Brilliant 1962 music documentary

Edward Elgar

Reminiscing recently about a holiday in the Malvern Hills, sent me on a YouTube search for the 1962 Ken Russell documentary about Sir Edward Elgar.

The documentary has been uploaded in four parts but it’s the opening of the film that I remember most of all.

If you’ve never seen this documentary the first couple of minutes are fantastic.

Between 1959 and 1970, Ken Russell directed documentaries for the BBC Monitor and Omnibus arts programmes.

His best known works during this period include: Elgar (1962), The Debussy Film (1965), Isadora Duncan, the Biggest Dancer in the World (1967), Song of Summer (about Frederick Delius and Eric Fenby, 1968) and Dance of the Seven Veils (1970), a film about Richard Strauss.

Elgar was the first televised arts programme about an artistic figure made as a feature-length film rather than a series of shorter segments. It was also the first time that re-enactments were used. Russell fought with the BBC over using actors to portray different ages of the same character in addition to the traditional photograph stills and documentary footage.


Thanks for visiting my blog today and hope you had time to watch a bit of this marvellous film – even if only the opening scenes.

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Teen idol rock-and-roller at 81

I wrote a blogpost about Britain’s first teen idol rock-and-roll star last year:

#OnThisDay in 1936 Thomas William Hicks was born #TommySteele

and meandering around Youtube the other day found these two sweet clips.

And, although I don’t read The Daily Mail very often,

this amazing story.

Two-mile runs every day, hours on the tennis court and bouncing around in a West End show that keeps him up until 3am: How Tommy Steele is still rocking at 81 in The Glenn Miller Story.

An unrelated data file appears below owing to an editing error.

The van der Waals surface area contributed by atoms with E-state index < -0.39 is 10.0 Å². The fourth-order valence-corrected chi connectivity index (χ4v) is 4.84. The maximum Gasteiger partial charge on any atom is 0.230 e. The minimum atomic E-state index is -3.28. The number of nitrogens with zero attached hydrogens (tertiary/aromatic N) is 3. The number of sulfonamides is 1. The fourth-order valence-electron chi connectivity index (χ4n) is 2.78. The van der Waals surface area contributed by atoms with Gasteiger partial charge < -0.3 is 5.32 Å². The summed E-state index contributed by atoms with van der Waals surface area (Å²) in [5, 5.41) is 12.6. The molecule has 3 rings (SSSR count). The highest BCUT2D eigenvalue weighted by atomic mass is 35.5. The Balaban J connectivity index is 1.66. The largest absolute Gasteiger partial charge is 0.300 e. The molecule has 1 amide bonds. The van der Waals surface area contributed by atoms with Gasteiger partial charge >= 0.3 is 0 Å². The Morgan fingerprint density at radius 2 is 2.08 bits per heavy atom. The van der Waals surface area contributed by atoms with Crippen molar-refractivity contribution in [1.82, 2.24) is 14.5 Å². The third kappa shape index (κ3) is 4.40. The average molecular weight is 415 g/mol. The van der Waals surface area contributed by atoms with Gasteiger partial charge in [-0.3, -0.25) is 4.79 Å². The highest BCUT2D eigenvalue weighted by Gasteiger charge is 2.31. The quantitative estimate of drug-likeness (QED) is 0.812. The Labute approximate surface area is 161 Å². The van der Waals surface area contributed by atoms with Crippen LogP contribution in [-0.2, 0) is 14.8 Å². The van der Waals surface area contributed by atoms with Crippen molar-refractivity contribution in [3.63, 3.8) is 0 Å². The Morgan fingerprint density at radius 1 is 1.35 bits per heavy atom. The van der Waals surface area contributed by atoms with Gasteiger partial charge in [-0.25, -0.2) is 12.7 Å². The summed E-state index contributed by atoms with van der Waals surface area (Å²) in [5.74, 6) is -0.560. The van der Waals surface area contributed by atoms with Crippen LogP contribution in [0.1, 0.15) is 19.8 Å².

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5 minutes of music education



I don’t know enough about music theory to say if this really is the greatest five minutes in music education but it was hugely impressive and informative.

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Henry Hall’s Orchestra 1932

music notes

Following on from Lovely out-of-print piano music collection #JeromeKern I’ve found this 1932 Youtube clip of Henry Hall and his orchestra.

Well worth a glance!

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More beautiful piano music by Frank Bridge

piano music

If you enjoyed the Berceuse by Frank Bridge that I blogged about in My new favourite piano music! , I think you’ll love this piece. A friend has loaned me the music, and believe me, it’s tricky. But lovely!

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Brilliant performance of Ravel’s Bolero


If you haven’t seen this fabulous performance of Ravel’s Bolero, it’s well worth watching.

Almost four and a half million views – four of them from me!

As the title on the film clip says – stunning!

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The beautiful English village of Leefdale seems reassuringly tranquil. But appearances can be deceptive.